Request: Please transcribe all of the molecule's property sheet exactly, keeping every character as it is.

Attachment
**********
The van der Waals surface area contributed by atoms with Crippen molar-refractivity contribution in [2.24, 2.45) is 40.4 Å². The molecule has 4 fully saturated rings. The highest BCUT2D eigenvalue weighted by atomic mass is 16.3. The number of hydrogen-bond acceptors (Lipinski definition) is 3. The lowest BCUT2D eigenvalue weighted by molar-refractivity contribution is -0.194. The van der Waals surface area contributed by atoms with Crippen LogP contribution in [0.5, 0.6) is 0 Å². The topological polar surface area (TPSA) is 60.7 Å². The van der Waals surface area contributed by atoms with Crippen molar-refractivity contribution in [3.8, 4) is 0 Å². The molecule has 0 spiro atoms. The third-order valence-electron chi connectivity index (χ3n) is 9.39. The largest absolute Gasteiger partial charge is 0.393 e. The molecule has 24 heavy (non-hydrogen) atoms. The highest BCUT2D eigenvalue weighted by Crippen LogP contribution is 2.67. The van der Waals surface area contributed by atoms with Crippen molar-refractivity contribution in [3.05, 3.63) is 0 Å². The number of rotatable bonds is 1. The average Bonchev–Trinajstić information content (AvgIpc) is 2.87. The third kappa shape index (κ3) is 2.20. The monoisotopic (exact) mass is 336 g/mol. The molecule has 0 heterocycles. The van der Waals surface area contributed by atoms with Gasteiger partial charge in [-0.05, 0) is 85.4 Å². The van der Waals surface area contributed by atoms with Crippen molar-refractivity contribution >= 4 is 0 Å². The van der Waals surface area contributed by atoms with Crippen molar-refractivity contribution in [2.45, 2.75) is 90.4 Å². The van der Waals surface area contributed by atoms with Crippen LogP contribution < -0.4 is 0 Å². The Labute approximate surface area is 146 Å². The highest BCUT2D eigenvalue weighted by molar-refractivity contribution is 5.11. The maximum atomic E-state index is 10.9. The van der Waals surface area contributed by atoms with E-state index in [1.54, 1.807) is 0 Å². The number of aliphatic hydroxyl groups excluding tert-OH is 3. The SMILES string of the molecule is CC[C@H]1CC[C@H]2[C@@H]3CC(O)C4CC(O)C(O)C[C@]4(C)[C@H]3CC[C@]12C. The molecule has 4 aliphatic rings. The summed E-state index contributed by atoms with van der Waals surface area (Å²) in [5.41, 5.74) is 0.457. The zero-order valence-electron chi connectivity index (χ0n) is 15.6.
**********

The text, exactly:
The van der Waals surface area contributed by atoms with Crippen molar-refractivity contribution in [2.24, 2.45) is 40.4 Å². The molecule has 4 fully saturated rings. The highest BCUT2D eigenvalue weighted by atomic mass is 16.3. The number of hydrogen-bond acceptors (Lipinski definition) is 3. The lowest BCUT2D eigenvalue weighted by molar-refractivity contribution is -0.194. The van der Waals surface area contributed by atoms with Crippen LogP contribution in [0.5, 0.6) is 0 Å². The topological polar surface area (TPSA) is 60.7 Å². The van der Waals surface area contributed by atoms with Crippen molar-refractivity contribution in [3.8, 4) is 0 Å². The molecule has 0 spiro atoms. The third-order valence-electron chi connectivity index (χ3n) is 9.39. The largest absolute Gasteiger partial charge is 0.393 e. The molecule has 24 heavy (non-hydrogen) atoms. The highest BCUT2D eigenvalue weighted by Crippen LogP contribution is 2.67. The van der Waals surface area contributed by atoms with Crippen molar-refractivity contribution in [3.05, 3.63) is 0 Å². The number of rotatable bonds is 1. The average Bonchev–Trinajstić information content (AvgIpc) is 2.87. The third kappa shape index (κ3) is 2.20. The monoisotopic (exact) mass is 336 g/mol. The molecule has 0 heterocycles. The van der Waals surface area contributed by atoms with Gasteiger partial charge in [-0.05, 0) is 85.4 Å². The van der Waals surface area contributed by atoms with Crippen molar-refractivity contribution >= 4 is 0 Å². The van der Waals surface area contributed by atoms with Crippen molar-refractivity contribution in [2.45, 2.75) is 90.4 Å². The van der Waals surface area contributed by atoms with Crippen LogP contribution < -0.4 is 0 Å². The Labute approximate surface area is 146 Å². The highest BCUT2D eigenvalue weighted by molar-refractivity contribution is 5.11. The maximum atomic E-state index is 10.9. The van der Waals surface area contributed by atoms with E-state index in [1.54, 1.807) is 0 Å². The number of aliphatic hydroxyl groups excluding tert-OH is 3. The SMILES string of the molecule is CC[C@H]1CC[C@H]2[C@@H]3CC(O)C4CC(O)C(O)C[C@]4(C)[C@H]3CC[C@]12C. The molecule has 4 aliphatic rings. The summed E-state index contributed by atoms with van der Waals surface area (Å²) in [5.41, 5.74) is 0.457. The zero-order valence-electron chi connectivity index (χ0n) is 15.6.